Burro Genius Book Analysis

Topics: Education, Ethics, Teacher Pages: 2 (987 words) Published: July 5, 2015
Summary Analysis: Burro Genius

Burro Genius, Villasenor (2004), is an autobiography of life experiences that Victor Villasenor had when growing up. The book focused on his years in elementary, middle and high school. Villasenor discusses how the teachers, students and family impacted the person he was to become as an adult. He explains through story telling how his experiences made his beliefs in who he was as a Mexican form and continually changed to give him the self-esteem he later developed in life.

Book Summary
Burro Genius: A Memoir tells a story of the author, Victor Villasenor, and his rich background from which the American education system was reviewed. This book explores the challenges and problems that various students and teachers experience in the public school system. Victor tells the story of a young Mexican man, who went to school in the 1940’s. Despite Victor’s ability in mathematics, he lags behind because of the challenges he has in the English language. Victor’s teachers and classmates think that he is stupid and lazy and cannot learn English (Villasenor, 2004). These challenges do not hinder the progress of Victor in his pursuit to work hard to achieve his childhood dreams. The early death of Victor’s older brother brings Victor closer to nature. Trees, stars, dogs, horses, and the moon all come together to create a magical encounter between nature and humans. His belief in the supernatural and his intuition is strong. Villasenor describes himself as a spiritual person, yet not religious, with mirrors his Navajo-like perspective on the natural cycle of life and being one with nature.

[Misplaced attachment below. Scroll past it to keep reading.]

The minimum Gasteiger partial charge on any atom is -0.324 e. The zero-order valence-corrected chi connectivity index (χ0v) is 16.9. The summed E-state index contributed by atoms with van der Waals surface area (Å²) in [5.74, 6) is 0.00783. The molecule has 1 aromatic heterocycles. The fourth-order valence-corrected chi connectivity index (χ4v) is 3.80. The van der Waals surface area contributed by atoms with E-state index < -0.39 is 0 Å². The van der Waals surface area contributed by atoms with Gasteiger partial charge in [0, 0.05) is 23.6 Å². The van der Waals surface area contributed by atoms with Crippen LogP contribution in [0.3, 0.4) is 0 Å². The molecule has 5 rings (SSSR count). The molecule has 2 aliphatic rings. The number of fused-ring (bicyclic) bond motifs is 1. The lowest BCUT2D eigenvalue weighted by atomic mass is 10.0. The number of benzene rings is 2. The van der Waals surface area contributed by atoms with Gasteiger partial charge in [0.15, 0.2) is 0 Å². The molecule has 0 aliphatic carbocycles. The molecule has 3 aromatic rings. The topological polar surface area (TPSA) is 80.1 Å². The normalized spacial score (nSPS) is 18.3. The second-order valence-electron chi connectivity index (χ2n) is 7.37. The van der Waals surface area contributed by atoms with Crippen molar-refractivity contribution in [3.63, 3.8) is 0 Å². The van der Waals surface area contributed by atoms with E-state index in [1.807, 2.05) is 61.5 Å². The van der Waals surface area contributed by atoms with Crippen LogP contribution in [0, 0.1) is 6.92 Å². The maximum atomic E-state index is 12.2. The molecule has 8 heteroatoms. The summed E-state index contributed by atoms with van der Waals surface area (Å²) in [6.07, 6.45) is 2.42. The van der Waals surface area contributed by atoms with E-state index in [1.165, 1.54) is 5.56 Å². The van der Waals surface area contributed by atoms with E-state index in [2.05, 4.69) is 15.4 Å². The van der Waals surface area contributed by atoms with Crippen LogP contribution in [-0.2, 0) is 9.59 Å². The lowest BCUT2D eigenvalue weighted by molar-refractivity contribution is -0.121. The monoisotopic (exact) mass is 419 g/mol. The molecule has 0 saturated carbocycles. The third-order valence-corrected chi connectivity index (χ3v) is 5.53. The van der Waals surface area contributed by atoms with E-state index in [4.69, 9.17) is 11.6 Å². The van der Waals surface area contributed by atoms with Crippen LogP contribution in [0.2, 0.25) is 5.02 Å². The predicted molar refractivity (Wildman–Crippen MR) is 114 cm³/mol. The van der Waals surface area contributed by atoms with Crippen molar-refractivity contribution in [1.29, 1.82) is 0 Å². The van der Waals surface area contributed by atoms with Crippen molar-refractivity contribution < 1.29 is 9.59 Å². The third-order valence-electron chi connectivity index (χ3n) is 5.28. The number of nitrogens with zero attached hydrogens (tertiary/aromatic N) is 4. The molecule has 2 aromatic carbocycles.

Ethical Theory
“And I thanked mi papa who’d always said to me that we…..were like the weeds. That roses you had to water and give fertilizer or they’d die. But weeds, indigenous plants, you gave them nada-nothing; hell you even poisoned them and put concrete over them, and those weeds would still break the concrete, reaching for the...


References: Bonhoeffer, D. (1995). Ethics. New York, NY: Simon &Schuster.
Borgmann, A. (2006). Real American Ethics: Taking responsibility for our country. Chicago, IL: University of Chicago Press.
Palmer, P. (2004). A hidden wholeness: The journey toward an undivided life. San Francisco, CA: Jossey-Bass
Villasenor, V. (2004). Burro genius. A memoir. New York: HarperCollins.
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